In Japan, tea is much more than a beverage. Its preparation and service is a display of master craftsmanship, and an important way to honour tradition, celebrate culture, and accentuate the delicate nuances of Japanese cuisine. Though it’s certainly more complicated than your standard routine of dunking a bag into a porcelain mug, don’t be daunted by Japanese tea. With a few simple guidelines in mind, you’ll soon be enjoying everything from genmaicha to gyokuro without breaking a sweat.
Before you begin, you might want to pick up a few tools to help you brew that perfect cup. Low Japanese teapots (called kyusu) often come equipped with two important features: first, a long handle sticking out from the side, whose angle keeps you from accidentally burning your knuckles as you might with the ear-shaped grips of western teapots; second: a strainer covering the inside of its spout (called a chakoshi), which keeps loose tea leaves from ending up in your cup. If your teapot doesn’t have a chakoshi, use paper sleeves or a reusable metal strainer to keep leaves out of your tea. For a single serving, use approximately one teaspoon of tea; double it if you’re drinking with company. If you really like to be prepared, pick up a special container used to cool your water (yuzamashi) and a ladle to transfer (hishaku).
What seems like the most simple step of tea making is its most widely misunderstood. Many of us were raised with the notion that tea is made with piping hot water. Though this is a bad idea with many teas, it’s especially ill-advised with green tea: extreme temperatures will quickly burn the sensitive leaves of sencha (a sharp-flavoured tea that comprises 80% of Japan’s consumed tea) or shincha (young first-flush tea), resulting in a bitter and acrid taste that makes for extremely unpleasant drinking. Each tea has its own optimal temperature, which can be reached by bringing water to a boil (about 100 ml per serving) and then letting it cool for several minutes before pouring it into the kyusu for steeping. As a general rule, hearty teas can handle water as hot as 90ºC, while delicate teas require water to be cooled to around 50ºC.
Watch the Clock
Once your water has reached the right temperature and you’ve filled your teapot, pay close attention to how long you let it steep. Even the right temperature of water can spoil a tea if left for too long—and weaken the already subtle taste of smoother teas if not left for long enough. Check the packaging of your tea for instructions, but note that steeping time is short: as little as 30 seconds and rarely more than 2 minutes. This is a particularly tight window, so if you’re prone to bouts of absent-mindedness, you’d do well to invest in an egg timer.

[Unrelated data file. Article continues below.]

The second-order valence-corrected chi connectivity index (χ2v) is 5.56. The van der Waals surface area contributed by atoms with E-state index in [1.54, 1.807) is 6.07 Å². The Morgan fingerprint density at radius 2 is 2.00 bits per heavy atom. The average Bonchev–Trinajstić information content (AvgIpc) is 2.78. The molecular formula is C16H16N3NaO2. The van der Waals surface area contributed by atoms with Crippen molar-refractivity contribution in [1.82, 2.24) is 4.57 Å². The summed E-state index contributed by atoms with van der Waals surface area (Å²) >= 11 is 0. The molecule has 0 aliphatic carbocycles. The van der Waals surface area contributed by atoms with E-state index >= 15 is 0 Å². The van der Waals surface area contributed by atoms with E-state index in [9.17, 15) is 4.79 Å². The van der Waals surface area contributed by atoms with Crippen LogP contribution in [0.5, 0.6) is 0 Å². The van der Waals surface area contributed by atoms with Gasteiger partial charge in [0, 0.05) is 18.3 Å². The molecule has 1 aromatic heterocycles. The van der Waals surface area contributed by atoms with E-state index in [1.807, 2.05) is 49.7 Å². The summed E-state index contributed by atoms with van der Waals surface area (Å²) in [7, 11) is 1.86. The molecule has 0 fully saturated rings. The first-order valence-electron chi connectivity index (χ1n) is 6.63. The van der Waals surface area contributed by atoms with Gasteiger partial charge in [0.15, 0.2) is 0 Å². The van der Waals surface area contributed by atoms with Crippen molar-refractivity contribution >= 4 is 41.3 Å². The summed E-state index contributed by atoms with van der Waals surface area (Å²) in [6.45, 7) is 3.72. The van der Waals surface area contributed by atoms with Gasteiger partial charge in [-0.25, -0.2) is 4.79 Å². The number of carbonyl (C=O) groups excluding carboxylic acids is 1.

Have a Second (or Third) Cup
Some tea can be brewed more than once, though weaker teas like gyokuro and shincha might not deliver as much flavour in subsequent cups. When using the same leaves to rebrew, shorten the steeping time to keep your tea from scalding—and if you’ve run out of water and need to reboil, make sure you allow the appropriate cooling time before steeping your tea. Most green teas can be steeped up to three times (caffeine levels drop with each new brew), which means you can get a whole afternoon’s worth from a single pot.
Followed the steps but still not satisfied? Several other slip-ups can affect the taste of your tea. For example, a key component of tea is water. If you live in a region where what comes from the tap leaves something to be desired, use mineral or filtered water instead. Pay extremely close attention to timing: if your tea tastes bitter, you’ve likely burned it or steeped it for too long. Also, keep in mind that you often get what you pay for: though you may balk at the price of high-quality teas, their price is often justified. Once you know how to make it, purchasing a premium Japanese tea delivers unparalleled taste.